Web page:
André & Andrea de Fontaine
A l’occasion de leur prochain séjour professionnel en Belgique (Leuven), André de Fontaine, (fils de Didier de Fontaine et de Danielle van Outryve d’Ydewalle) , ainsi queet son épouse Andrea Thomas nous font part de leurs défis professionnels respectifs.
André and Andrea, who live near Washington, D.C. with their two children, wanted to share some exciting news with the Bulletin famille vOdY. From August 2019-August 2021, they will be living in the Groot Begijnhof in Leuven. Andrea, who works as a French professor at Loyola University of Maryland in Baltimore, will be the Director of Loyola’s study abroad program in Leuven.
The Loyola International Nachbahr Huis was founded in 1988 by Dr. Bernard Nachbahr, a professor of Philosophy at Loyola University Maryland, who wanted to start a study abroad program in Belgium for American students. Today, the Huis welcomes not only American students, but also international students, mostly from the Erasmus program. Out of 67 students who live in the Huis, at least 20 of them are Dutch speakers. The number of international students depends on the size of the Loyola group. In some years, there are more than 30 international students living in the Huis. Loyola students (and Andrea, too!) are expected to learn Dutch, although their classes are all taught in English. Andrea will be leading the students on several weekend daytrips to discover all of Belgium’s hidden and not-so-hidden treasures. She would be grateful for any ideas for excursions that the family might have. To learn more about Loyola’s Leuven program, visit the following hyperlink.
Andrea’s research brings her to Belgium, as well. She has published articles on Maurice Maeterlinck and Michel de Ghelderode, and she is currently working on a book project about Belgian publishers during the Second French Empire, specifically Albert Lacroix (1834-1903). In 1861, while Victor Hugo was in exile, Lacroix paid today’s equivalent of nearly $4 million to publish Les Misérables which appeared simultaneously in Brussels, Paris, and Leipzig. This sum, which entitled Lacroix to publish the book for only eight years, remains the largest amount ever paid for a work of literature. In 1864, Charles Baudelaire came to Brussels in part to convince Lacroix to publish his complete works, but the publisher’s rejection gave rise to Baudelaire’s bitterness toward the country, recorded in his posthumous invective, Pauvre Belgique! Emile Zola’s Thérèse Raquin and Madeleine Férat were published by Lacroix in 1867 and 1868, as well, both attracting the watchful eye of the imperial prosecutor in France. Le comte de Lautréamont also published his Chants de Maldoror with Lacroix although, in this case, Lacroix hesitated to publish the shocking work for fear of fines and prison time. While Lacroix may have gained renown for promoting freedom of expression among his French neighbors, he also helped foster the careers of several foundational figures in Belgian literature. During the 1850s and 1860s, Lacroix published Marnix de Sainte Aldegonde, Charles Potvin, and Charles De Coster. Andrea is eager to meet other faculty in the Humanities at KU Leuven during the two years abroad and to have access to all the great libraries in Belgium and France.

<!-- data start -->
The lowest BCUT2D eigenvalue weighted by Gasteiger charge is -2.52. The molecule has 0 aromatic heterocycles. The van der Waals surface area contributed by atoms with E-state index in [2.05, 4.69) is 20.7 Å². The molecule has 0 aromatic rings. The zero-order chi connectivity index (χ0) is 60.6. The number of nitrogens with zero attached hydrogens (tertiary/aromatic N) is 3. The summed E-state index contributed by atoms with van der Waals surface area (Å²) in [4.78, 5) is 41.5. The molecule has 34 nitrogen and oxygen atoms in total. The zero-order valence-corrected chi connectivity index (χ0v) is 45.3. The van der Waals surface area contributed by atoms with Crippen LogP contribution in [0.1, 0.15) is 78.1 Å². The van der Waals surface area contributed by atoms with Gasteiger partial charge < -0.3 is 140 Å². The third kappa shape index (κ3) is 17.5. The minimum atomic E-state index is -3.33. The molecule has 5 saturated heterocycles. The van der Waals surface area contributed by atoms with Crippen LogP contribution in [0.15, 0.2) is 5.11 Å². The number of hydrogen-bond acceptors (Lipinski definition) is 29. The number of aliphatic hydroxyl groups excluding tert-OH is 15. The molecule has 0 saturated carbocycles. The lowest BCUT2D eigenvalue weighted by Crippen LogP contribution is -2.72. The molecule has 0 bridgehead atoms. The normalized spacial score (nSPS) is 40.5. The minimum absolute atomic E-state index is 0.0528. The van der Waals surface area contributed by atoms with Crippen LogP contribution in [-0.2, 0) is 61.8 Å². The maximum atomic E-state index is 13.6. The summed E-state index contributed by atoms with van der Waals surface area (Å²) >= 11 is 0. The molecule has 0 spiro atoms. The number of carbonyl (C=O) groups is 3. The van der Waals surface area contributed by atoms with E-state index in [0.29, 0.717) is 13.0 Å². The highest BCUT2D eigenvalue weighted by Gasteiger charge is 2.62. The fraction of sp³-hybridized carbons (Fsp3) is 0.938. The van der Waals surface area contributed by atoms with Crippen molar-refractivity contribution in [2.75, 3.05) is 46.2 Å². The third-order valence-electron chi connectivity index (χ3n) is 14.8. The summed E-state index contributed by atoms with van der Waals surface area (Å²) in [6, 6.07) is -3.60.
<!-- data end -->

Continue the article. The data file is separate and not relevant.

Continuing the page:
Andre, who currently works at the United States Department of Energy (DOE), is hoping to learn more about European energy policy during those two years abroad. He is exploring job opportunities in the fields of energy efficiency, renewable energy, and climate change policy – topics he has worked on for the last 12 years. Lately, his work has been focused on the interconnections between present-day energy and water systems. A significant amount of energy is required to treat and transport clean water; conversely, large volumes of water are needed to produce electricity and other types of energy. Andre recently launched a national program that seeks to advance technologies that minimize the risks and exploit the opportunities that arise from these interdependencies. Before working at DOE, Andre was with a non-profit research organization. He began his career as a journalist, mainly writing about environmental policy, with a brief, but memorable period as a sportswriter.
Their children, Marcel and Elise, who will soon be 7 and 4 years old respectively, will attend school in Dutch. They are excited about connecting with their Belgian roots, and are looking forward to many great adventures and lots of frites ahead. They still prefer ketchup over mayonnaise, but are still at an impressionable age, so who knows?
Caption for photo: For their last Thanksgiving for a while in the U.S., their family visited Andre’s brother Michel and his family in Wellesley, Massachusetts, where they ate turkey with all the fixings and, of course, enjoyed lots of Belgian beer.
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